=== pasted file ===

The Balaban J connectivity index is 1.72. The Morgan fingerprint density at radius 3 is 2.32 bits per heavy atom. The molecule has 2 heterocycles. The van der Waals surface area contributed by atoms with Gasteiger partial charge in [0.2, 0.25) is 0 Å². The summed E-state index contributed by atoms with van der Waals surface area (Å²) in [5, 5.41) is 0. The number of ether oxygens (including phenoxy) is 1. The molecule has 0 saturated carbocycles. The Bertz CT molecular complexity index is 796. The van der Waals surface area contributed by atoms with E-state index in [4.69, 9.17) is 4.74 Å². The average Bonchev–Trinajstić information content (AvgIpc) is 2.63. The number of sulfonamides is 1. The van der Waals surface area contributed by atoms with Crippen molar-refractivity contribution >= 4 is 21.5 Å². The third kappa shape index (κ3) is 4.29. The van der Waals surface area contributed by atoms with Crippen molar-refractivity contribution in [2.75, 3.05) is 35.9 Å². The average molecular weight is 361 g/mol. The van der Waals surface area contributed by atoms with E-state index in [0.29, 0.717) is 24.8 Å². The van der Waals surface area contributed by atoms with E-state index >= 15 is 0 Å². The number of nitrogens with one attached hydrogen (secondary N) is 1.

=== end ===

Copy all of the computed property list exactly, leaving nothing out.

The Balaban J connectivity index is 1.72. The Morgan fingerprint density at radius 3 is 2.32 bits per heavy atom. The molecule has 2 heterocycles. The van der Waals surface area contributed by atoms with Gasteiger partial charge in [0.2, 0.25) is 0 Å². The summed E-state index contributed by atoms with van der Waals surface area (Å²) in [5, 5.41) is 0. The number of ether oxygens (including phenoxy) is 1. The molecule has 0 saturated carbocycles. The Bertz CT molecular complexity index is 796. The van der Waals surface area contributed by atoms with E-state index in [4.69, 9.17) is 4.74 Å². The average Bonchev–Trinajstić information content (AvgIpc) is 2.63. The number of sulfonamides is 1. The van der Waals surface area contributed by atoms with Crippen molar-refractivity contribution >= 4 is 21.5 Å². The third kappa shape index (κ3) is 4.29. The van der Waals surface area contributed by atoms with Crippen molar-refractivity contribution in [2.75, 3.05) is 35.9 Å². The average molecular weight is 361 g/mol. The van der Waals surface area contributed by atoms with E-state index in [0.29, 0.717) is 24.8 Å². The van der Waals surface area contributed by atoms with E-state index >= 15 is 0 Å². The number of nitrogens with one attached hydrogen (secondary N) is 1.